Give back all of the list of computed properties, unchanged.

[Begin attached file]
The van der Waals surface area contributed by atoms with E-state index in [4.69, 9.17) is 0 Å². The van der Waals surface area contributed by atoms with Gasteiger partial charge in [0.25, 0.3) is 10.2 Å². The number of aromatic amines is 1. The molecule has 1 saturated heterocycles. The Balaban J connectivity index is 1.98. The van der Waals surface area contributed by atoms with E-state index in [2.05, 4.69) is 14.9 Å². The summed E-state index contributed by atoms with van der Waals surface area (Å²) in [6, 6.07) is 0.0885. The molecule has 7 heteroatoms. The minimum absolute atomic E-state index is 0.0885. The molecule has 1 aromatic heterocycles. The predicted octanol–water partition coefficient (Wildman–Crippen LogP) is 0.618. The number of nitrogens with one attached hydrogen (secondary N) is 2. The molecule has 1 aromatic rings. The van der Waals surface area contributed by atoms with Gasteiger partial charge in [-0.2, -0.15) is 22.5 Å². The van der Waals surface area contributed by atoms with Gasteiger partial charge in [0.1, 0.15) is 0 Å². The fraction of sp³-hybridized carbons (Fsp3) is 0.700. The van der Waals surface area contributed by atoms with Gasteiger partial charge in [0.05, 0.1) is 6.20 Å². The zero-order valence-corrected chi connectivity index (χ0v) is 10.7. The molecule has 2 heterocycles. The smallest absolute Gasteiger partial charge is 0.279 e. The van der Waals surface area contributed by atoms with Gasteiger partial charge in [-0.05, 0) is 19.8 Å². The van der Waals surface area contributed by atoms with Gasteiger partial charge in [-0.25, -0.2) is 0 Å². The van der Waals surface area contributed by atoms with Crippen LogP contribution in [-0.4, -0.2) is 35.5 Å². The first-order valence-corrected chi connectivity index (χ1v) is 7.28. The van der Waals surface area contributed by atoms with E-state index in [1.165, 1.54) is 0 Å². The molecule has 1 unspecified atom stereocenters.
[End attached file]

The van der Waals surface area contributed by atoms with E-state index in [4.69, 9.17) is 0 Å². The van der Waals surface area contributed by atoms with Gasteiger partial charge in [0.25, 0.3) is 10.2 Å². The number of aromatic amines is 1. The molecule has 1 saturated heterocycles. The Balaban J connectivity index is 1.98. The van der Waals surface area contributed by atoms with E-state index in [2.05, 4.69) is 14.9 Å². The summed E-state index contributed by atoms with van der Waals surface area (Å²) in [6, 6.07) is 0.0885. The molecule has 7 heteroatoms. The minimum absolute atomic E-state index is 0.0885. The molecule has 1 aromatic heterocycles. The predicted octanol–water partition coefficient (Wildman–Crippen LogP) is 0.618. The number of nitrogens with one attached hydrogen (secondary N) is 2. The molecule has 1 aromatic rings. The van der Waals surface area contributed by atoms with Gasteiger partial charge in [-0.2, -0.15) is 22.5 Å². The van der Waals surface area contributed by atoms with Gasteiger partial charge in [0.1, 0.15) is 0 Å². The fraction of sp³-hybridized carbons (Fsp3) is 0.700. The van der Waals surface area contributed by atoms with Gasteiger partial charge in [0.05, 0.1) is 6.20 Å². The zero-order valence-corrected chi connectivity index (χ0v) is 10.7. The molecule has 2 heterocycles. The smallest absolute Gasteiger partial charge is 0.279 e. The van der Waals surface area contributed by atoms with Gasteiger partial charge in [-0.05, 0) is 19.8 Å². The van der Waals surface area contributed by atoms with Gasteiger partial charge in [-0.25, -0.2) is 0 Å². The van der Waals surface area contributed by atoms with Crippen LogP contribution in [-0.4, -0.2) is 35.5 Å². The first-order valence-corrected chi connectivity index (χ1v) is 7.28. The van der Waals surface area contributed by atoms with E-state index in [1.165, 1.54) is 0 Å². The molecule has 1 unspecified atom stereocenters.